Life regained some semblance of normalcy on Thursday for New Yorkers affected by superstorm Sandy, as public transportation started to come online and millions of people returned to work. But for those hardest hit by Sandy, the National Guard delivered ready-to-eat meals and bottled water.
New Yorkers are known for their toughness and sometimes their testiness. But on Thursday, despite long lines for buses from the borough of Brooklyn to Manhattan, most New Yorkers were in a good mood. On average, commuters waited half an hour for free buses to take them to a central Manhattan drop-off point where they could then reach their final destinations through a combination of local buses, limited subway service and walking.
Erlene was among the thousands of people trying to make it into work. She said the bus line was moving slowly, but no one was complaining.
“It's just going nicely, everybody is doing well, no complaints. Thank you MTA [i.e., Mass Transit Authority]. In times like these, we do come together,” she said.
Raymond Palermo, left, wears a protective mask as he helps to remove debris from his cousin's electronics store in Brooklyn, NY, Oct 31, 2012
Dry ice is unloaded from a flatbed truck in Union Square for distribution to residents of the still powerless Chelsea section of Manhattan, Nov.1, 2012.
People wait to for gas at a Hess fueling station in Great Neck, New York November 1, 2012.
A New York resident charges his cell phones from a generator connected to a 14th street market in the still powerless Chelsea section of Manhattan, New York, November 1, 2012.
A dumpster is filled with spoiled food behind a supermarket in the still powerless East Village section of Manhattan, New York November 1, 2012.
Commuters wait in Brooklyn, New York to board buses into Manhattan, due to the widespread subway closures throughout the city.
Flooding in the area after the storm is widespread. Joe Donnelly of Island Park, New York shared a photo of his flooded home on Halloween, October 31, 2012. (Courtesy photo)
Early morning traffic in Brooklyn, New York moves slowly beneath the still-dark Manhattan skyline, November 1, 2012. New York is trying to resume its normal frenetic pace, but still finding it slow going on gridlocked highways.
This aerial photo shows the damage to an amusement park left in the wake of superstorm Sandy on October 31, 2012, in Seaside Heights, N.J.
An aerial photo of the Breezy Point neighborhood in New York, October 31, 2012, where more than 50 homes were burned to the ground as a result of the superstorm.
Raymond Simpson, Jr., with Atlantic City's Department of Public Works, looks out over debris from superstorm Sandy in Atlantic City, N.J., November 1, 2012.
An historic roller coaster from a Seaside Heights, N.J. amusement park fell in to the Atlantic Ocean during superstorm Sandy.
PSE&G employee Percy Thompson III unloads new electrical transformers in a parking lot used as a staging area at the Quaker Bridge Mall, November 1, 2012, in Lawrence Township, N.J.
Tony, a staffer at the ESPN sports television channel, said he was trying to make it to the west side of Manhattan. He had been waiting about 45 minutes, but was philosophical about the inconvenience.
“It's all right. Considering what we went through and what others are going through, the MTA is doing a great job,” he said.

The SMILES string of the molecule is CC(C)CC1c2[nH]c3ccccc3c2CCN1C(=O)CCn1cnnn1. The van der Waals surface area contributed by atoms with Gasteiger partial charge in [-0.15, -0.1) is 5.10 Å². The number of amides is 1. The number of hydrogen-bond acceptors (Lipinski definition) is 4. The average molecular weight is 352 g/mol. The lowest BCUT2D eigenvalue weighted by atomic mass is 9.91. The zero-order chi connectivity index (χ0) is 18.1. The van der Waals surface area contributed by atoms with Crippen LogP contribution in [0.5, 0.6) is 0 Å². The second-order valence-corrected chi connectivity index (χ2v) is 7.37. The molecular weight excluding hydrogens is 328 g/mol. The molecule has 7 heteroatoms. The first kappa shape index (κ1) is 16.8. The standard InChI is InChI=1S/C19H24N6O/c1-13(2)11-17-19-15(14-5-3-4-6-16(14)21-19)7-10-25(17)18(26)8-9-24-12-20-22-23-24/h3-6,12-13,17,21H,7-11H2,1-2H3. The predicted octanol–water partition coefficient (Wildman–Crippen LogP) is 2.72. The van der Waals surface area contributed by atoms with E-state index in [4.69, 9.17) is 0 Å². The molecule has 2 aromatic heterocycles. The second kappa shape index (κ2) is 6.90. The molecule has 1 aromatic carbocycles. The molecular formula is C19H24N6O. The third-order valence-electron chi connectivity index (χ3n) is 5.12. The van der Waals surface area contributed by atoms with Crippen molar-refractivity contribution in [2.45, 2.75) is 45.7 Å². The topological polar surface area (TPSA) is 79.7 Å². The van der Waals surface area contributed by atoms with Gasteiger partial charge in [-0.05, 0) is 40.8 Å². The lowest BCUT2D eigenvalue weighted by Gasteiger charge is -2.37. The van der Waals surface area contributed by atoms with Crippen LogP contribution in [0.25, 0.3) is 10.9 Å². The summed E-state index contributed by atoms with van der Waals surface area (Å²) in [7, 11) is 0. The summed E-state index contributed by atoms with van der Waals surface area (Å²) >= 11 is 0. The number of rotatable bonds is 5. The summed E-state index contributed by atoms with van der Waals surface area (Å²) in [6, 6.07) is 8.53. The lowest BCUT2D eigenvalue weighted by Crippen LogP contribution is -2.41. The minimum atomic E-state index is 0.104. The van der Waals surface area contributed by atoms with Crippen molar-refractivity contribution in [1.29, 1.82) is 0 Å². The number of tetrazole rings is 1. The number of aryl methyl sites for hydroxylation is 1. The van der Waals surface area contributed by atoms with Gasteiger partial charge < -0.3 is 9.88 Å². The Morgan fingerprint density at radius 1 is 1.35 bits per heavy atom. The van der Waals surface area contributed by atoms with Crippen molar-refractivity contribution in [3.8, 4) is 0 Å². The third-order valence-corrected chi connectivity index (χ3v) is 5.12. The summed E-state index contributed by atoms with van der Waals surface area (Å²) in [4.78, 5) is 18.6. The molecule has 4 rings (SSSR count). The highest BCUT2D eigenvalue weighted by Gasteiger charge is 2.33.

On New York's Staten Island, which was hard-hit by the storm, ferry service remained suspended. Authorities recovered four more bodies on the island Thursday, including two young brothers who had been swept from their home by the storm surge.
Nearly two million New Jersey residents are still without power as they struggle to recover from Sandy. Their train system is not operating yet as the state awaits new rail cars to be flown in by the Department of Defense to replace ones that were lost or damaged in the storm.
In New York, taxi driver Lal worried that there could be fuel shortages.
“I'm worried about the gas today. There is no gas. The gas stations are closed. All, most, of the gas stations are closed. If no gas, maybe no working tomorrow,” Lal said.
As some New Yorkers struggle to recover from the storm, Governor Andrew Cuomo urged residents to look out for one another.
“If you know there is a person down the hall, a senior citizen down the hall, if you know there's a family who might need help down the hall, walk down the hall, knock on the door and say is there anything I can do?,” Cuomo said.
Along with restarting New York's mass transit system, restoring electricity is the city's top priority. Mayor Michael Bloomberg says more than half a million residents are without power, down from a peak of 750,000.
Consolidated Edison, the company that supplies power to the city, says residents in Midtown and Lower Manhattan will have their electricity restored by Saturday. For others, the wait could be much longer.
Some Lower Manhattan residents, like Michael Victor, are doubtful that power will be back on by Saturday.
“I have hope, but I'm skeptical,” Victor said.
Mayor Bloomberg says that city parks will reopen early Saturday and that public schools will be open on Monday. He says there have been few arrests for looting and no murders in the city during the past two days, dispelling fears that crime would rise in the storm's aftermath.
There are other signs that life is slowly returning to normal. Many shops and businesses have reopened, and shelves were being restocked. Area airports resumed more operations on Thursday, and it was announced that the New York City Marathon will go on as scheduled on Sunday. The United Nations also reopened after severe flooding caused the world body to close its sprawling East River complex for three days.